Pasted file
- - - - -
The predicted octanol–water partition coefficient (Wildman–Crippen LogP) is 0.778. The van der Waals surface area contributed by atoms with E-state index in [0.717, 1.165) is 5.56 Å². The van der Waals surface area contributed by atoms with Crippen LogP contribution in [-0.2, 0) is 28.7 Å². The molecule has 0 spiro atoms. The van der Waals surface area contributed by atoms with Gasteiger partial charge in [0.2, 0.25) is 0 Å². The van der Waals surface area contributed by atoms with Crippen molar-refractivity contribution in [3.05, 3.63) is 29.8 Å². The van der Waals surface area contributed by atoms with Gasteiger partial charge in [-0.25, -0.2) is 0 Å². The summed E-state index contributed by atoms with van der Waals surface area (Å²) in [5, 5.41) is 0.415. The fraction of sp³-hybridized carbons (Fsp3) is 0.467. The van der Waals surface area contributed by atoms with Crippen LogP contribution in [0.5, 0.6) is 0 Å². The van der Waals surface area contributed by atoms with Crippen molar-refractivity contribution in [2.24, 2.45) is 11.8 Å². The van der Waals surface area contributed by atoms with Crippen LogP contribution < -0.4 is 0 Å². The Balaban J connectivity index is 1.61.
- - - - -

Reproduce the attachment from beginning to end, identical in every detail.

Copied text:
The predicted octanol–water partition coefficient (Wildman–Crippen LogP) is 0.778. The van der Waals surface area contributed by atoms with E-state index in [0.717, 1.165) is 5.56 Å². The van der Waals surface area contributed by atoms with Crippen LogP contribution in [-0.2, 0) is 28.7 Å². The molecule has 0 spiro atoms. The van der Waals surface area contributed by atoms with Gasteiger partial charge in [0.2, 0.25) is 0 Å². The van der Waals surface area contributed by atoms with Crippen molar-refractivity contribution in [3.05, 3.63) is 29.8 Å². The van der Waals surface area contributed by atoms with Gasteiger partial charge in [-0.25, -0.2) is 0 Å². The summed E-state index contributed by atoms with van der Waals surface area (Å²) in [5, 5.41) is 0.415. The fraction of sp³-hybridized carbons (Fsp3) is 0.467. The van der Waals surface area contributed by atoms with Crippen LogP contribution in [0.5, 0.6) is 0 Å². The van der Waals surface area contributed by atoms with Crippen molar-refractivity contribution in [2.24, 2.45) is 11.8 Å². The van der Waals surface area contributed by atoms with Crippen LogP contribution < -0.4 is 0 Å². The Balaban J connectivity index is 1.61.